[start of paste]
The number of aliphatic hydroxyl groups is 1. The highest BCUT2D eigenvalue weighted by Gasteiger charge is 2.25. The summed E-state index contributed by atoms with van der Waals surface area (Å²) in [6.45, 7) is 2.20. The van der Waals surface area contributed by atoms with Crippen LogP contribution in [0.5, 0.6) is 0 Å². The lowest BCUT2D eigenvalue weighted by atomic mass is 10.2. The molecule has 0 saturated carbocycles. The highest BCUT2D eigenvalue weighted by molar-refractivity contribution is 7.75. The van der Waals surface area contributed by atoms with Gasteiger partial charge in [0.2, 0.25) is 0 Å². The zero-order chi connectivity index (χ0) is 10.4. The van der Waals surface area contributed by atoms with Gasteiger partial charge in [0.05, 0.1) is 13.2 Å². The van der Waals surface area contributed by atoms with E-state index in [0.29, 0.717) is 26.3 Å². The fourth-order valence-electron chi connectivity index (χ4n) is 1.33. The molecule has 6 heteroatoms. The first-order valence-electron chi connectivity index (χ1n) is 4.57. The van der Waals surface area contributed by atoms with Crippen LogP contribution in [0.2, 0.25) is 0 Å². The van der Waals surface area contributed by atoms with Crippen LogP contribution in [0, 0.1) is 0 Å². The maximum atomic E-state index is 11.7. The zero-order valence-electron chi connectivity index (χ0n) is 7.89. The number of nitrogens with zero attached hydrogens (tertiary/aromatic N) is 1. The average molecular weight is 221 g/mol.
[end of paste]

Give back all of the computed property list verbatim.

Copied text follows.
The number of aliphatic hydroxyl groups is 1. The highest BCUT2D eigenvalue weighted by Gasteiger charge is 2.25. The summed E-state index contributed by atoms with van der Waals surface area (Å²) in [6.45, 7) is 2.20. The van der Waals surface area contributed by atoms with Crippen LogP contribution in [0.5, 0.6) is 0 Å². The lowest BCUT2D eigenvalue weighted by atomic mass is 10.2. The molecule has 0 saturated carbocycles. The highest BCUT2D eigenvalue weighted by molar-refractivity contribution is 7.75. The van der Waals surface area contributed by atoms with Gasteiger partial charge in [0.2, 0.25) is 0 Å². The zero-order chi connectivity index (χ0) is 10.4. The van der Waals surface area contributed by atoms with Gasteiger partial charge in [0.05, 0.1) is 13.2 Å². The van der Waals surface area contributed by atoms with E-state index in [0.29, 0.717) is 26.3 Å². The fourth-order valence-electron chi connectivity index (χ4n) is 1.33. The molecule has 6 heteroatoms. The first-order valence-electron chi connectivity index (χ1n) is 4.57. The van der Waals surface area contributed by atoms with Crippen LogP contribution in [0.2, 0.25) is 0 Å². The van der Waals surface area contributed by atoms with Crippen LogP contribution in [0, 0.1) is 0 Å². The maximum atomic E-state index is 11.7. The zero-order valence-electron chi connectivity index (χ0n) is 7.89. The number of nitrogens with zero attached hydrogens (tertiary/aromatic N) is 1. The average molecular weight is 221 g/mol.